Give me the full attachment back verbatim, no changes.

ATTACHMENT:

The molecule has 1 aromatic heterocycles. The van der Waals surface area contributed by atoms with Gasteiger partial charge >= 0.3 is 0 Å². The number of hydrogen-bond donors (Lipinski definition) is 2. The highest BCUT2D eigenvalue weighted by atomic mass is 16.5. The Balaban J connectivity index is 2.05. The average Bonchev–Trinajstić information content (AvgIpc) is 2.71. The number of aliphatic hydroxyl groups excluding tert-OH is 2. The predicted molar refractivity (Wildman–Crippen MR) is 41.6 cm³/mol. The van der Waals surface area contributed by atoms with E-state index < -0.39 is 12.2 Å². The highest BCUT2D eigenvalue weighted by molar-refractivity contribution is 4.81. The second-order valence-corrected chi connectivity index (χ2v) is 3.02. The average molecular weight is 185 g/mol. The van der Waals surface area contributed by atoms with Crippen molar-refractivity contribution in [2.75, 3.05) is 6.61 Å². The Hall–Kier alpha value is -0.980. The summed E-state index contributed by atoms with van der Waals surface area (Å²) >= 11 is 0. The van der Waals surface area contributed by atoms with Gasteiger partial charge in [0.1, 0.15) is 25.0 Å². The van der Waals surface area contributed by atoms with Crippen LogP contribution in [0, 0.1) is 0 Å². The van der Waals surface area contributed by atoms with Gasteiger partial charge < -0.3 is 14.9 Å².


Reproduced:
The molecule has 1 aromatic heterocycles. The van der Waals surface area contributed by atoms with Gasteiger partial charge >= 0.3 is 0 Å². The number of hydrogen-bond donors (Lipinski definition) is 2. The highest BCUT2D eigenvalue weighted by atomic mass is 16.5. The Balaban J connectivity index is 2.05. The average Bonchev–Trinajstić information content (AvgIpc) is 2.71. The number of aliphatic hydroxyl groups excluding tert-OH is 2. The predicted molar refractivity (Wildman–Crippen MR) is 41.6 cm³/mol. The van der Waals surface area contributed by atoms with E-state index < -0.39 is 12.2 Å². The highest BCUT2D eigenvalue weighted by molar-refractivity contribution is 4.81. The second-order valence-corrected chi connectivity index (χ2v) is 3.02. The average molecular weight is 185 g/mol. The van der Waals surface area contributed by atoms with Crippen molar-refractivity contribution in [2.75, 3.05) is 6.61 Å². The Hall–Kier alpha value is -0.980. The summed E-state index contributed by atoms with van der Waals surface area (Å²) >= 11 is 0. The van der Waals surface area contributed by atoms with Gasteiger partial charge in [0.1, 0.15) is 25.0 Å². The van der Waals surface area contributed by atoms with Crippen LogP contribution in [0, 0.1) is 0 Å². The van der Waals surface area contributed by atoms with Gasteiger partial charge < -0.3 is 14.9 Å².